The fair value of stock-based compensation is affected by several variables, the most significant of which are the life of the equity award, the exercise price of the security as compared to the fair market value of the common stock on the grant date, and the estimated volatility of the common stock over the term of the equity award.

 

The Company recognizes the fair value of stock-based compensation awards in general and administrative expense and in research and development expense, as appropriate, in the consolidated statement of operations.

 

Income Taxes

 

The Company accounts for income taxes under an asset and liability approach for financial accounting and reporting for income taxes. Accordingly, the Company recognizes deferred tax assets and liabilities for the expected impact of differences between the financial statements and the tax basis of assets and liabilities.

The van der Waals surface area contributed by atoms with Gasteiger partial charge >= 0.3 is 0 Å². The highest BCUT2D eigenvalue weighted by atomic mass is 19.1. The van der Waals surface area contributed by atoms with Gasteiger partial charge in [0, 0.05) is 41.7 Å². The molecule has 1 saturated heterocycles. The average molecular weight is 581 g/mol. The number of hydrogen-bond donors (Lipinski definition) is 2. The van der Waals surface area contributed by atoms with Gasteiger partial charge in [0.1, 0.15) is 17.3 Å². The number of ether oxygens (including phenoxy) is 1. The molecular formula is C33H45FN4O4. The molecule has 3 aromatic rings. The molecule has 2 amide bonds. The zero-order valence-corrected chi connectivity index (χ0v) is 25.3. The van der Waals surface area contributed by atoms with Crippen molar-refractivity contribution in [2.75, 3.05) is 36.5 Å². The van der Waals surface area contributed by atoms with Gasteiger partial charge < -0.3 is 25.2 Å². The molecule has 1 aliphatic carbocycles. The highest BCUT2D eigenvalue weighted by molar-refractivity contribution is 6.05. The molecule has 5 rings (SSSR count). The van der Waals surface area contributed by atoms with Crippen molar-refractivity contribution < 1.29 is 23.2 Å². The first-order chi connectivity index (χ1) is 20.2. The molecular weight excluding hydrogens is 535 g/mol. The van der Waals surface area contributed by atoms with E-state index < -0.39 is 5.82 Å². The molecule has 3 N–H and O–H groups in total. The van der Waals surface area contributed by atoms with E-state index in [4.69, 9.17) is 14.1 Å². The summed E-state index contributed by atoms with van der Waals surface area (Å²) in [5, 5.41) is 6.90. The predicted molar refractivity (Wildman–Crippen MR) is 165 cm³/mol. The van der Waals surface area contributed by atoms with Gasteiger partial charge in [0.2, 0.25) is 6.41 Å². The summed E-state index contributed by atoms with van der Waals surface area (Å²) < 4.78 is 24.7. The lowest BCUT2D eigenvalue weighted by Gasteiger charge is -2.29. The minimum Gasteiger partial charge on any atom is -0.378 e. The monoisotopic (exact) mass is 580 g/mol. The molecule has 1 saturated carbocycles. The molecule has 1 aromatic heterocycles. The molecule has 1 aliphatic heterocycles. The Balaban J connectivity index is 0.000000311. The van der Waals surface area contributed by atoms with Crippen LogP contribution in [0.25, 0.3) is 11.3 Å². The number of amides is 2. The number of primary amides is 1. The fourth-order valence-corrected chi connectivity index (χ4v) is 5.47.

The Company records a valuation allowance to reduce its deferred tax assets to the amount that is more likely than not to be realized. In the event the Company was to determine that it would be able to realize its deferred tax assets in the future in excess of its recorded amount, an adjustment to the deferred tax assets would be credited to operations in the period such determination was made. Likewise, should the Company determine that it would not be able to realize all or part of its deferred tax assets in the future, an adjustment to the deferred tax assets would be charged to operations in the period such determination was made.

 

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Plan of Operation